In part 1 we saw how the cello evolved in the 16th–18th centuries through the cello makers of Cremona and Brescia. For the most part, theirs was a homegrown tradition where several generations of family members improved upon each others’ work. The proponents of the Cremona and Brescian schools also tended to be native citizens of those cities. The cello making traditions of many other parts of Italy, however, were built by outsiders. Many of the great cello makers of the Venetian and Roman schools came from the Tyrol or from the northern slopes of the Alps: Sellas, Kaiser, Goffriller, Tecchler and Platner were all relatively recent arrivals from the north. Even the great Venetian cello makers with Italian origins were foreigners in Venice: Montagnana, Tononi, Serafin, and Pietro Guarneri all came from elsewhere in Italy to ply their trade in the Serenissima Republic.
The great migration of skilled instrument makers to Italy and other parts of Europe in the late 17th century was largely the result of an excess of talent in the Bavarian instrument making city of Füssen. Situated in the foothills of the Alps, next to a limitless supply of excellent spruce, and along a key trade route linking northern Europe with Italy to the south and Vienna to the east, Füssen had developed into a bustling instrument making town by the Middle Ages. In 1562 the Füssen instrument makers organized into a guild – the first of its kind in Europe – and one of the restrictions was that the city would be limited to no more than 20 violin making workshops at any given time.  Naturally this led to the exodus of many talented makers and started the greatest labor migration in the history of violin making. Füssen makers went as far afield as Cremona, Vienna, Paris, Rome and Naples in search of employment, but perhaps the greatest city to benefit from the overabundance of Tyrolean talent was Venice.
Patterns from Goffriller (left) and Montagnana
The first of the great Venetian cello makers was Matteo Goffriller (c. 1659–1742), who came from the town of Bressanone in the Tyrol to work for Matthias Kaiser.  Kaiser was primarily a builder of lutes and other plucked instruments but Goffriller seems to have specialized early on in making cellos. In fact of the instruments attributable to Gofriller the ratio of cellos to violins is approximately 2:3; with Stradivari, in contrast, the ratio is closer to 1:10. Goffriller’s cellos range from 70 cm small-sized cellos to larger 77 and 78 cm instruments most of which have since been reduced. The outlines of his cellos are highly variable, which together with variations in the shape and setting of the soundholes gives each instrument a unique appearance and personality. The heads of Goffriller cellos are easily identifiable: long and graceful with a round and slightly diminutive volute standing proud above a tapered pegbox. Goffriller’s varnish is perhaps his most outstanding contribution to Venetian cello making and set the standard for the makers that followed – a rich reddish-brown sauce applied thickly, which after time coagulated into an extremely textured and glorious craquel. Goffriller’s son Francesco succeeded him and made excellent although somewhat more rustic cellos but soon moved outside Venice to Udine.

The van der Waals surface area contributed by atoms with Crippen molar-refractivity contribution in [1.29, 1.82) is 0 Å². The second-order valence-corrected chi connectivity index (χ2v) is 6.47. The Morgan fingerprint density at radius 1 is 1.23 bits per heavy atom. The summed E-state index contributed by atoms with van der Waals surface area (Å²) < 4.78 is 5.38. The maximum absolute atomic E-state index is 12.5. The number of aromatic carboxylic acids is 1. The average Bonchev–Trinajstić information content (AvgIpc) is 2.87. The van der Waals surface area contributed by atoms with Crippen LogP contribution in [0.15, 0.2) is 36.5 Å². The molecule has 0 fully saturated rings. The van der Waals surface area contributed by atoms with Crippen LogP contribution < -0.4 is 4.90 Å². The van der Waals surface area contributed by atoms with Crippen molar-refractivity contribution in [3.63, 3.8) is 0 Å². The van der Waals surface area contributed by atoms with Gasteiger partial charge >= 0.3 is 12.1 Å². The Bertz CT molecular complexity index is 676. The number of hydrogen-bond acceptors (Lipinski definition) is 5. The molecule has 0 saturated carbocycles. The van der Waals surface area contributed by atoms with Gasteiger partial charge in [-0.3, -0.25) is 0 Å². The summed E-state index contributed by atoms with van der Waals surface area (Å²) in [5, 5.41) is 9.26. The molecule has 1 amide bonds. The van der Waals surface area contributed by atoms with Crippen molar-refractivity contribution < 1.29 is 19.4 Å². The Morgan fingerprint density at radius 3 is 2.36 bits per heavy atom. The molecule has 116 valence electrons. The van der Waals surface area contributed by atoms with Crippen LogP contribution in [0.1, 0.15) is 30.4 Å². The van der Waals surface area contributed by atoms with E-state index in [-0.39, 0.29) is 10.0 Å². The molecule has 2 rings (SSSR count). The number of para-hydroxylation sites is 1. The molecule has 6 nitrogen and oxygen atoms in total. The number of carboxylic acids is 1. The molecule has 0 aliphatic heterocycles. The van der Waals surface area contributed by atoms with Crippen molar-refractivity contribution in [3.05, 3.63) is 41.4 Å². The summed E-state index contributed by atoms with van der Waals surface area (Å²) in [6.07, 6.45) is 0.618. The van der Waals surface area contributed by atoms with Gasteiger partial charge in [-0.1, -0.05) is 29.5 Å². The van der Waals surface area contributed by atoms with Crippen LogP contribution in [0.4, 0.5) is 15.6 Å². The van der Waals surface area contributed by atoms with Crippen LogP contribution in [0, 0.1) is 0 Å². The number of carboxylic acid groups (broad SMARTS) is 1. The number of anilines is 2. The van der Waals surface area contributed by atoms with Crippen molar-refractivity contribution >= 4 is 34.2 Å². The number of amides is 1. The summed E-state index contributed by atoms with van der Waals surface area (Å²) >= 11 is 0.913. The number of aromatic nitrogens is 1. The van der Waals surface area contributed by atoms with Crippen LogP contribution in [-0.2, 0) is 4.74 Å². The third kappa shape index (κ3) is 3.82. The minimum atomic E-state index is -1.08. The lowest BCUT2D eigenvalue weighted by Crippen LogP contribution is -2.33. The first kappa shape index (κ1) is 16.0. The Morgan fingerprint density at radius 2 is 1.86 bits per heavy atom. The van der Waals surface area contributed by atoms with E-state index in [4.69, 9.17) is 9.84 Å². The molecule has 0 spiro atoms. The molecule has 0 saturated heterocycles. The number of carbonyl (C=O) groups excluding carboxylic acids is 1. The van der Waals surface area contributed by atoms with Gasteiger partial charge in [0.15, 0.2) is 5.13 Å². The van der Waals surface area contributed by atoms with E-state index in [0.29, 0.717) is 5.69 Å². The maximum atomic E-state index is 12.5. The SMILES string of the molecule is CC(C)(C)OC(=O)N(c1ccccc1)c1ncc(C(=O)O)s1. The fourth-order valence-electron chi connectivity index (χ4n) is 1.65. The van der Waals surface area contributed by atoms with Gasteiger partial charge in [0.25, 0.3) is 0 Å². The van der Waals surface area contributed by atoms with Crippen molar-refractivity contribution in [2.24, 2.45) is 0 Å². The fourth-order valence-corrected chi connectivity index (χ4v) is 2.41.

Matteo Goffriller was the presumed teacher of the other great Venetian cello maker, Domenico Montagnana (1687–1750). As Stradivari and Guarneri are to violins, Goffriller and Montagnana are to cellos. Montagnana cellos are shorter in body-length than Goffrillers but they are considerably broader in the bouts and in the waist, making for a compact, maneuverable instrument with a highly resonant, full-bodied tone. The archings are rounded but modest and never exaggerated. The sound-holes are modelled on an Amati pattern and precisely executed. The maple and spruce are of the finest quality and covered in a glorious rich red-brown craqueled varnish.
Pietro Guarneri of Venice provided the first important intersection between Cremona and Venice
The Cremonese and Venetian violin making traditions have their first intersection when Pietro Guarneri (1695–1762), the son of Giuseppe Guarneri ‘filius Andreae’, came to Venice in around 1717. No doubt this made for some useful cultural exchange of working methods, tools and techniques. In fact it is only after Pietro’s arrival in Venice that we see the widespread usage of such iconic Cremonese techniques as the internal mold and the central pin. Pietro was a maker of exceptional cellos that perfectly fuse the best parts of the Venetian and Cremonese traditions. The workmanship is careful and controlled but graceful and expressive. The model is reminiscent of ‘filius Andreae’ but distinctly recognisable with its wide set sound-holes, attenuated stems and high-waisted C-bouts. The lavish maple and stunning deep-red varnish make them among the most noble of Venetian cellos. Altogether there are fewer than 15 surviving Pietro Guarneri cellos. These arguably represent the best cello work of the Guarneri family considering only a pair of cellos have survived from his brother, Giuseppe ‘del Gesù’, and his uncle, Pietro of Mantua.
Santo Serafin (1699–1776) arrived in Venice from Udine also in the year 1717. There are fewer than a dozen surviving cellos by Serafin and each is of exceptional quality and craftsmanship. His model shows the inspiration of Stainer in the outline and the head and Amati in the sound-holes, although the back length is a manageable 73–75 cm. The shallow C-bouts and short, pert corners create an effect of compact refinement and graceful elegance. The wood used for the back is invariably of the highest quality quarter-cut maple with a strong, deep figure that was burnished before being varnished so as to create a three-dimensional rippled effect to the touch.